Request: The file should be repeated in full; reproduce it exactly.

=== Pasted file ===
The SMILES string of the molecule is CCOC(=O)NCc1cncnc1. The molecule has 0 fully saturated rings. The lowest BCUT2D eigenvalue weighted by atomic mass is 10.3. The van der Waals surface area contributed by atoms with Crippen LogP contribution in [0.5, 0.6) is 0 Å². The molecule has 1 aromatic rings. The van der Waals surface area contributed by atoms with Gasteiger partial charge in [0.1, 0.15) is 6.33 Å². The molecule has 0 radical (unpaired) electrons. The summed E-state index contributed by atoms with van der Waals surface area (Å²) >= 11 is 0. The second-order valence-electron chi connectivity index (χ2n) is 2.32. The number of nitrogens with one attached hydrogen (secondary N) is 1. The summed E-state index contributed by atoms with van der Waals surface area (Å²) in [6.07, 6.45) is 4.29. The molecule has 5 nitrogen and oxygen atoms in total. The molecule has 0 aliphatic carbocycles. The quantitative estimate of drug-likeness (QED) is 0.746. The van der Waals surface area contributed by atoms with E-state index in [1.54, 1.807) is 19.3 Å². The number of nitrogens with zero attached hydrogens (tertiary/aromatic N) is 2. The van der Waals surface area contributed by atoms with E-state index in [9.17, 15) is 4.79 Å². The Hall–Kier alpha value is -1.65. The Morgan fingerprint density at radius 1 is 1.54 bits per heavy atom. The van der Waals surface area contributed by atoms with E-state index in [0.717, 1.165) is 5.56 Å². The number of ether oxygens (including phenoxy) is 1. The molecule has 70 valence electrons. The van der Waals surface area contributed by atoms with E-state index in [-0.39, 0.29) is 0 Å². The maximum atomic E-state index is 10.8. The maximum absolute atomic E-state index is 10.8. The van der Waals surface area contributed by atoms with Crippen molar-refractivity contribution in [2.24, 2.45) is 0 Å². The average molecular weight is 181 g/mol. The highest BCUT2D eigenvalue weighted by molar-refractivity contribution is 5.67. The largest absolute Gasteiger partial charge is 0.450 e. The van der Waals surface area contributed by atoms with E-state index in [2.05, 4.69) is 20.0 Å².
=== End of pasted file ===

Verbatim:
The SMILES string of the molecule is CCOC(=O)NCc1cncnc1. The molecule has 0 fully saturated rings. The lowest BCUT2D eigenvalue weighted by atomic mass is 10.3. The van der Waals surface area contributed by atoms with Crippen LogP contribution in [0.5, 0.6) is 0 Å². The molecule has 1 aromatic rings. The van der Waals surface area contributed by atoms with Gasteiger partial charge in [0.1, 0.15) is 6.33 Å². The molecule has 0 radical (unpaired) electrons. The summed E-state index contributed by atoms with van der Waals surface area (Å²) >= 11 is 0. The second-order valence-electron chi connectivity index (χ2n) is 2.32. The number of nitrogens with one attached hydrogen (secondary N) is 1. The summed E-state index contributed by atoms with van der Waals surface area (Å²) in [6.07, 6.45) is 4.29. The molecule has 5 nitrogen and oxygen atoms in total. The molecule has 0 aliphatic carbocycles. The quantitative estimate of drug-likeness (QED) is 0.746. The van der Waals surface area contributed by atoms with E-state index in [1.54, 1.807) is 19.3 Å². The number of nitrogens with zero attached hydrogens (tertiary/aromatic N) is 2. The van der Waals surface area contributed by atoms with E-state index in [9.17, 15) is 4.79 Å². The Hall–Kier alpha value is -1.65. The Morgan fingerprint density at radius 1 is 1.54 bits per heavy atom. The van der Waals surface area contributed by atoms with E-state index in [0.717, 1.165) is 5.56 Å². The number of ether oxygens (including phenoxy) is 1. The molecule has 70 valence electrons. The van der Waals surface area contributed by atoms with E-state index in [-0.39, 0.29) is 0 Å². The maximum atomic E-state index is 10.8. The maximum absolute atomic E-state index is 10.8. The van der Waals surface area contributed by atoms with Crippen molar-refractivity contribution in [2.24, 2.45) is 0 Å². The average molecular weight is 181 g/mol. The highest BCUT2D eigenvalue weighted by molar-refractivity contribution is 5.67. The largest absolute Gasteiger partial charge is 0.450 e. The van der Waals surface area contributed by atoms with E-state index in [2.05, 4.69) is 20.0 Å².